By Craig Davidson
The excitement in their voices rang out, and told the tale before I caught up with them. My two younger kids had run ahead to check a bucket we had set at the base of a large tree. It was a very cold morning, as is often the case in December, here in Utah. The bucket guarded by a 220 body grip trap, held a very large boar raccoon. This was one of several, as well as muskrat, and fox we caught during the Christmas school break. Over the years, my children and I have had many exciting experiences trapping, and look forward to the season with the same excitement and planning, most deer or waterfowl hunters give to there sport. When checking sets, the anticipation of what may be caught is similar to opening gifts on Christmas morning, with rewards contributing to the bank account.
Unfortunately, many young kids are left behind during the fall hunting season, their only involvement is listening to stories told by parents or older siblings. These kids, dream of the day when they will be old enough to hold a license and join the hunt. Unfortunately in some cases, by the time these eager boys and girls, are of legal age, they have found other things to fulfill there interest. Trapping can be a family event with no age barriers. In fact, I took up trapping solely to give my kids the opportunity to learn from the outdoors. Few children these days have the opportunity to learn the outdoors by doing. Trapping, gives kids the opportunity to grow and build confidence, by meeting the challenges provided by many hours spent running a trapline. Only by doing, does someone understand the repercussions, or rewards of decisions, such as carelessly crossing a stream only to become soaking wet when falling in, or failing to dress properly when the temperatures are well below freezing. Fortunately, when trapping most species, the safety of a warm vehicle, and a thermos full of hot chocolate are usually only a short distance away.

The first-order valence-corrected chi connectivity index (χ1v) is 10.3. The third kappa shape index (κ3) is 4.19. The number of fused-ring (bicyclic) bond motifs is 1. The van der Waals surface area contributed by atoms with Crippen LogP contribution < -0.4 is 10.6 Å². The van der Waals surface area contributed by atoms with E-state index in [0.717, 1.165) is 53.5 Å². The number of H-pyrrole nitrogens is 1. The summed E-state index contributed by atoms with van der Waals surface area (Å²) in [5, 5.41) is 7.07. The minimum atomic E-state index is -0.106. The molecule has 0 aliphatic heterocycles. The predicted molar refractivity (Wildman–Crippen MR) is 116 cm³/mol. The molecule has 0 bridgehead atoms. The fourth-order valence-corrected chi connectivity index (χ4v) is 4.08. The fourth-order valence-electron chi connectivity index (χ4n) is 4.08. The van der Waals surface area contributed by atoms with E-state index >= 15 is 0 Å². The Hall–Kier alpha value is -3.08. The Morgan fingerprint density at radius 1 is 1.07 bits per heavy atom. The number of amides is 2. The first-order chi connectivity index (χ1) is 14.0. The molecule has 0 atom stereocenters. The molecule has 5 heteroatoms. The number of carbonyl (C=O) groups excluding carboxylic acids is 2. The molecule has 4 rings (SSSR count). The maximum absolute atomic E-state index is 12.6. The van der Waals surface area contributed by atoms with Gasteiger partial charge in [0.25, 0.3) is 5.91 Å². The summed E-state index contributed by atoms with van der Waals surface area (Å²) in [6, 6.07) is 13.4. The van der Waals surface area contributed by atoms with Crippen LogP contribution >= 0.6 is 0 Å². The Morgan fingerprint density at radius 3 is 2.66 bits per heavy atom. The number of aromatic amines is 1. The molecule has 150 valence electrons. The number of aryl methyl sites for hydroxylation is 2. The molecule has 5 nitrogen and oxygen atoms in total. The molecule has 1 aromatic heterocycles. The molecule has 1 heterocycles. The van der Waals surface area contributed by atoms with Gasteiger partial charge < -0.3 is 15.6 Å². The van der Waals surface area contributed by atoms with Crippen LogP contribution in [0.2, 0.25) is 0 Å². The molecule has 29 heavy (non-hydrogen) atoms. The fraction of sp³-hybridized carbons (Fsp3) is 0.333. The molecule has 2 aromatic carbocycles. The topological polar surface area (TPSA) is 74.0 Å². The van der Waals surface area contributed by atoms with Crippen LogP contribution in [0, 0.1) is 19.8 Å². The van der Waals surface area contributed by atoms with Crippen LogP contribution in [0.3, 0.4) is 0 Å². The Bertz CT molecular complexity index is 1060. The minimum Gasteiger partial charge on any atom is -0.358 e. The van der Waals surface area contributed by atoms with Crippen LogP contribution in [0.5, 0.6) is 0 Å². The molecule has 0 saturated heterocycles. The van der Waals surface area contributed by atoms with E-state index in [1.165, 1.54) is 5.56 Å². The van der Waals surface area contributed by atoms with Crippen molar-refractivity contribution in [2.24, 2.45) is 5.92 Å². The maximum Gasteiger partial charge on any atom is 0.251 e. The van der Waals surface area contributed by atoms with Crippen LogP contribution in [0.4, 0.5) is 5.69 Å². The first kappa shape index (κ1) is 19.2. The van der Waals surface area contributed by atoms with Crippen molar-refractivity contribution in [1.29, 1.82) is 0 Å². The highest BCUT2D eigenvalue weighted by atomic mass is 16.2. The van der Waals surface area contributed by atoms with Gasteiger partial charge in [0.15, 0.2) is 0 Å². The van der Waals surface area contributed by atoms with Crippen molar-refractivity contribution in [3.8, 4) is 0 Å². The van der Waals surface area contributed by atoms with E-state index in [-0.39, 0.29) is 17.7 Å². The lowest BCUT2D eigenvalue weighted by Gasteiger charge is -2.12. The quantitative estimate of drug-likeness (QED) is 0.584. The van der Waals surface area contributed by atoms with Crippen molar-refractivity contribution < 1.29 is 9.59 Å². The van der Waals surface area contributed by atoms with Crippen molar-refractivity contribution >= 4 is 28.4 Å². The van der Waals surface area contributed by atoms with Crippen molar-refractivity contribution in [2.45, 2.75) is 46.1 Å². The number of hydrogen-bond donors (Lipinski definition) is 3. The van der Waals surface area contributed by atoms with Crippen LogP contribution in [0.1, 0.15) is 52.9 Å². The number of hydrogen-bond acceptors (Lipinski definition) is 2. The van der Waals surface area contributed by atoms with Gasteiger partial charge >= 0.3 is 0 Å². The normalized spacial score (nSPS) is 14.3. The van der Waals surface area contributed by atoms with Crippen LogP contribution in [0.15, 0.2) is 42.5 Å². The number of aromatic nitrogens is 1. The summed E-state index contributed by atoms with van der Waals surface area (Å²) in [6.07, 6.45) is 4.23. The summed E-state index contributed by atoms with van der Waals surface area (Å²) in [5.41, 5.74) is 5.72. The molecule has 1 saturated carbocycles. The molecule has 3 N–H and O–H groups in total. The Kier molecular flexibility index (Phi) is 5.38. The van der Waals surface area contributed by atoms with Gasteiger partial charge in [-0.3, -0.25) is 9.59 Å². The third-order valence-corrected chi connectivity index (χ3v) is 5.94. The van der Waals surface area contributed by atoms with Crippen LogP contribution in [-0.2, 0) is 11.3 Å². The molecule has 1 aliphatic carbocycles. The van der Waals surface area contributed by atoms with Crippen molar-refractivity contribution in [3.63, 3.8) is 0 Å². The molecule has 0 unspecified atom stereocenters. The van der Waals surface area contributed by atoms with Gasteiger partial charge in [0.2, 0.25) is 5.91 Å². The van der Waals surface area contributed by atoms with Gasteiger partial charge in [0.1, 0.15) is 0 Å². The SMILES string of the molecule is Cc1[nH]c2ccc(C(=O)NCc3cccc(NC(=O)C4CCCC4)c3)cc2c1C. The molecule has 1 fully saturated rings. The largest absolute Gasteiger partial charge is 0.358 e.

For many sportsman today, trapping has fallen out of favor, an unfortunate victim of modern society and fashion driven markets. In fact, I am constantly surprised by how little hunters and fisherman know about trapping. We all know the Hollywood version of the mountain man. Robert Redford, plays Jeremiah Johnson, a civilized man wet behind the ears, who quickly learns to survive off of the land and make a living trapping the bounties of the West. Men like Jeremiah Johnson, Jedediah Smith, John Colter, William Ashley, Kit Carson, and many others, made the film makers job easy, as there lives were every bit as exciting as the movies. Yet trapping’s roots go much further back. Since the beginning of mankind, we have used animal skins to protect ourselves from the elements. Trapping in North America, sculpted the early history of the United states, and Canada. Had trapping not taken place, one could argue, much would be different including borders, and nationalities.
Fur became a means of trade between the first European settlers in eastern Canada and the local Indians during the early 1500’s. The settlers traded tools and weapons for furs, and shipped them to Europe. Thus the first real commodity exported from North America. By the late 1500’s a great demand for North American furs had developed, as some suggest, gold came in the form fur, triggering exploration of the land and claims of territory. In the early 1600’s, demand for Beaver grew to provide for the fashionable hats of English gentleman. Capitalizing on the opportunity, French explorer, Samuel de Champlain established a trading post in what is now known as Quebec. The French trading territory extended West, along the St. Lawrence river to the great lakes, North into Canada, and South along the Mississippi River. During the same time period, English settlers established trade routs along the east coast, extending from Maine, all of New England, and South into Georgia.